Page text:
Dearest Darling Friends,
There was widespread child malnutrition in Vietnam in 1990. As an employee of Save the Children, Jerry and Monique Sternin were called upon to tackle this epidemic. Because the size of the issue was huge and the need to solve it was urgent, the Sternins could easily have become overwhelmed.
Plus the country’s foreign minister told them, “You have six months to make a difference.”
What did they do? How did they approach this menacing challenge? They did a very smart thing.
Instead of looking at the big and obvious problems such as polluted water, he asked the mothers in one village to meet with him to discover, together, the healthiest children and to then discover why.
They were amused and delighted with what they fond. They found that the mothers of healthier kids were feeding them four meals a day (using the same amount of food as other moms but spreading it across four servings rather than two).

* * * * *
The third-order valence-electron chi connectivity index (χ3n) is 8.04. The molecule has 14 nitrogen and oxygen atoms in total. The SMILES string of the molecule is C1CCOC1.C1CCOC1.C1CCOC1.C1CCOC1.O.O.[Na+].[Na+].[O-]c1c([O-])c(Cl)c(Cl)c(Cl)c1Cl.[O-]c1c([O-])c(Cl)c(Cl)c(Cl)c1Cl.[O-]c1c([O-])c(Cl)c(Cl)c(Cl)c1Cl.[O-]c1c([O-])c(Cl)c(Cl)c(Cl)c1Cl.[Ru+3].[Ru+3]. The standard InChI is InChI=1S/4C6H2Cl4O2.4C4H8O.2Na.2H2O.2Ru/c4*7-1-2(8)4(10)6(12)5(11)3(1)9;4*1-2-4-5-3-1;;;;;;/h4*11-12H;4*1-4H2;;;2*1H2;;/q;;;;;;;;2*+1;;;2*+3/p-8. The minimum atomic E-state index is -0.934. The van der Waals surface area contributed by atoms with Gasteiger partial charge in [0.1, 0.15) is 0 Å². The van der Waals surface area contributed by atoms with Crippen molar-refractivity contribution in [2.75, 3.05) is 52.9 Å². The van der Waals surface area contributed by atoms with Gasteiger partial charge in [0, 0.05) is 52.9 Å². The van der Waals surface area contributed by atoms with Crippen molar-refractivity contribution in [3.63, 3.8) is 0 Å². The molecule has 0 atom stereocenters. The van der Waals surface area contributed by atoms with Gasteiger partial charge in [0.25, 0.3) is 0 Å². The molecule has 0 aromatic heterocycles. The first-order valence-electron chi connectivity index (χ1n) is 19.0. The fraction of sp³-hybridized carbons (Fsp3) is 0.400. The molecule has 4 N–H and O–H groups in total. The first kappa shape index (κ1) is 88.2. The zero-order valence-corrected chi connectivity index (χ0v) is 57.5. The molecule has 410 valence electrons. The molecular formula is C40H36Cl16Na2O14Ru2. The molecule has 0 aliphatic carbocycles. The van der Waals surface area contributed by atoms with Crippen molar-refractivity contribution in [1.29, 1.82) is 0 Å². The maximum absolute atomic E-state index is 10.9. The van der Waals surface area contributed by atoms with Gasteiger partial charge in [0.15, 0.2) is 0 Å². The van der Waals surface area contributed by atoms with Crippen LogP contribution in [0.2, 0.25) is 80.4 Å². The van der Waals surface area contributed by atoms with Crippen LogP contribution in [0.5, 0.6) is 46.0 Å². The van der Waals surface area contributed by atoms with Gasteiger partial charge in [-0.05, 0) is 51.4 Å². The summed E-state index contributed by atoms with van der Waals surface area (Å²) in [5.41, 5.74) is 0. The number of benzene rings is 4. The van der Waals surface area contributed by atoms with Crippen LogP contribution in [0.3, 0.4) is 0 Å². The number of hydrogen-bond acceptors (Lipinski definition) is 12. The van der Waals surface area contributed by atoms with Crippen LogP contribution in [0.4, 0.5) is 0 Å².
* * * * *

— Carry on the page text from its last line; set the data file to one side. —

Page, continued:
The larger twice-a-day meals eaten by most families turned out to be a mistake for children because their malnourished stomachs couldn’t process that much food at one time,” according to Switch co-authors Dan and Chip Heath.
They characterized this approach as searching for “a bright spot and then cloning it.” Rather than trying to fix what’s wrong, it’s easier to scale what’s going right.
Is there any lesson for you in this story? There certainly were many for me. Do let us know what were your findings from musings arising from this story? Does this story make sense to you? I am waiting at this end to know your thoughts…
With love, prayers and best wishes,
Imagine, when we wake up, we are given only what we had thanked for.